In this issue of the MetroIntelligence Economic Update, I covered the following indicators:
  • Construction spending fell for second straight month in September, but August decline revised lower
  • Consumer confidence rises again in October to highest level since July 2007
  • Personal income rose 0.2 percent in September as consumer spending fell by similar amount
  • Chicago Business Barometer rose to one-year high in October
Want to advertise in the newsletter and reach over 130,000 readers? Contact National Sales Manager Nick Cosan at nkosan@penpubinc.com.

Friday, October 31, 2014

BuilderBytes' MetroIntelligence Economic Update for 10/31/14

Please click here to see the edition of BuilderBytes for 10/31/14 on the Web.

In this issue of the MetroIntelligence Economic Update, I covered the following indicators:
  • 3Q 2014 GDP rose by 3.5 percent in advance estimate
  • Federal Reserve ends QEIII, will now focus on interest rates
  • Initial unemployment claims rise by 3,000 in latest report
  • Mortgage applications dip 6.6 percent in latest survey, interest rates up slightly 
Want to advertise in the newsletter and reach over 130,000 readers? Contact National Sales Manager Nick Cosan at nkosan@penpubinc.com.

Thursday, October 30, 2014

Where are the first-time homebuyers? Demographic shifts point to delayed milestones.

During the month of September, while both new and existing home sales rose slightly, there was one group which continues to remain somewhat on the sidelines:  the first-time buyer.  According to the National Association of Realtors®, in September the share of first-time buyers was 29 percent for the third straight month. 

Since historically the share of first-time buyers has been closer to 40 percent, given that these buyers have represented less than 30 percent of the market in 17 of the last 18 months, it’s almost certain that this change will have an impact on the housing market in the future.  So just where have these first-time buyers gone, and what are their plans for their housing needs?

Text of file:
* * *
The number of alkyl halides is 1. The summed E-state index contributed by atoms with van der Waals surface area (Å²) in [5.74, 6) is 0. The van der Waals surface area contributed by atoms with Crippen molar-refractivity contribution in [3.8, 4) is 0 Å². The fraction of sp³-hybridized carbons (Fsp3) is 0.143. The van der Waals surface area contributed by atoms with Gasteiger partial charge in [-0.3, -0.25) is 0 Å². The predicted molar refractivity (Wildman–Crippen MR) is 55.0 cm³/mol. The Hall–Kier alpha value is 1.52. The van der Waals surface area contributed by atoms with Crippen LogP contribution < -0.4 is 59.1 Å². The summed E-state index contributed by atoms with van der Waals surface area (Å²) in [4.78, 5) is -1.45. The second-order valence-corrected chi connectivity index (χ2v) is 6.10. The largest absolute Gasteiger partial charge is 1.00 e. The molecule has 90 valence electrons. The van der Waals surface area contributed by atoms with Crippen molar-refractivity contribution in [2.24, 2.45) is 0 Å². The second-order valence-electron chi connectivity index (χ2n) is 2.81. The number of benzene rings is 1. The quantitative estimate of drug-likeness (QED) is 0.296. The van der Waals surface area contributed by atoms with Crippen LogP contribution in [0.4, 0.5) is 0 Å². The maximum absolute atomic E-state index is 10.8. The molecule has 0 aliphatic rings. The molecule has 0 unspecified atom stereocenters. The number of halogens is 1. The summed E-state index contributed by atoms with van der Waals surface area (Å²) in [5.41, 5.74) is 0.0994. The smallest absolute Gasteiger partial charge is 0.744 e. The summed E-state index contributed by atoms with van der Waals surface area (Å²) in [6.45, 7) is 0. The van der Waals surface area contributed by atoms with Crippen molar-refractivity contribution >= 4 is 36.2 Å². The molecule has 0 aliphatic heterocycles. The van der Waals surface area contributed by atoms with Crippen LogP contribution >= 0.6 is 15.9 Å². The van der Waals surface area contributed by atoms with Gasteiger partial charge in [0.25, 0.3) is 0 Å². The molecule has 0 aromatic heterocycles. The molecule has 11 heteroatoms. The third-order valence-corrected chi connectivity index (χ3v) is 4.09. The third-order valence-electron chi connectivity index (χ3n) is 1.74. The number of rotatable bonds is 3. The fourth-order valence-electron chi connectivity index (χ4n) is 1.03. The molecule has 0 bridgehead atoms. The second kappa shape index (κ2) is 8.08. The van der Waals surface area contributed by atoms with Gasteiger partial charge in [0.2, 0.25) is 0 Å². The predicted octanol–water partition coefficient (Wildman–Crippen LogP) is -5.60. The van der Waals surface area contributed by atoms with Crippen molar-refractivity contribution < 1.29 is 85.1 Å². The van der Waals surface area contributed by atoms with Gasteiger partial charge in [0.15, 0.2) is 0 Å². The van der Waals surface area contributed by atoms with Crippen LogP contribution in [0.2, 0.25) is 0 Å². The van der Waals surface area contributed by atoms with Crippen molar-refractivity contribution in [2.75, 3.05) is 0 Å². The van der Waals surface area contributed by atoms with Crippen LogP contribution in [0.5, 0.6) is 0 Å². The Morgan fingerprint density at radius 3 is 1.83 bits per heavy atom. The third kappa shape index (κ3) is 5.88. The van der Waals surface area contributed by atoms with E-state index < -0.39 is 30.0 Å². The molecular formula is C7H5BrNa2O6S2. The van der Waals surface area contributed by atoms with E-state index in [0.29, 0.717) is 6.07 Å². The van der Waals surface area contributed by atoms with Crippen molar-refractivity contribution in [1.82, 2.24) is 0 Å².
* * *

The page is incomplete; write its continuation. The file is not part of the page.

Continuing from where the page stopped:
For now, most are choosing to rent:  according to the Census Bureau, the share of households age 25 to 29 who owned their own homes fell from nearly 41 percent in 2007 to 34 percent by 2013, which is great for landlords but not for the neighborhood stability which accompanies higher percentages of homeownership.

Not surprisingly, the primary reason they’re choosing to rent for now is economic:  according to the non-profit group Generation Opportunity, unemployment rates for millennials (those born between 1980 and 1995) remain higher than for other age groups.  Even when they do find employment, many jobs are either part-time or offer low, entry-level wages which wouldn’t help them qualify for mortgages.

Considering that the average worker today doesn’t earn the national median salary until age 30 – versus age 26 in 1980 – a four- or five-year delay in reaching traditional milestones such as getting married, starting families and buying homes seems to mirror the temporary disappearance of many first-time homebuyers.  Consequently, if the median age for a first-time homebuyer has been about 31 -- and 47 for a move-up buyer -- any delays in grabbing the first rung of that homeownership ladder are likely to have an impact on future purchases.

In addition, other factors have also been at play here, including tougher mortgage loan standards, a lack of entry-level home inventory, and student loan debt that often must be paid down before buyers can qualify for a mortgage.  Meanwhile, young adults trying to save for down payments must also contend with rising housing costs, with many households paying 30 percent – and much higher in high-cost cities – of their incomes on rent.

Fortunately, despite these considerable headwinds facing young adults, the ongoing speculation that millennials won’t embrace homeownership as much as previous generations simply isn’t true:  It’s simply being delayed.   In fact, according to recent research from Zillow, the dip in first-time home buyers has been much more about long-term changes in family structures that it is about current economic conditions.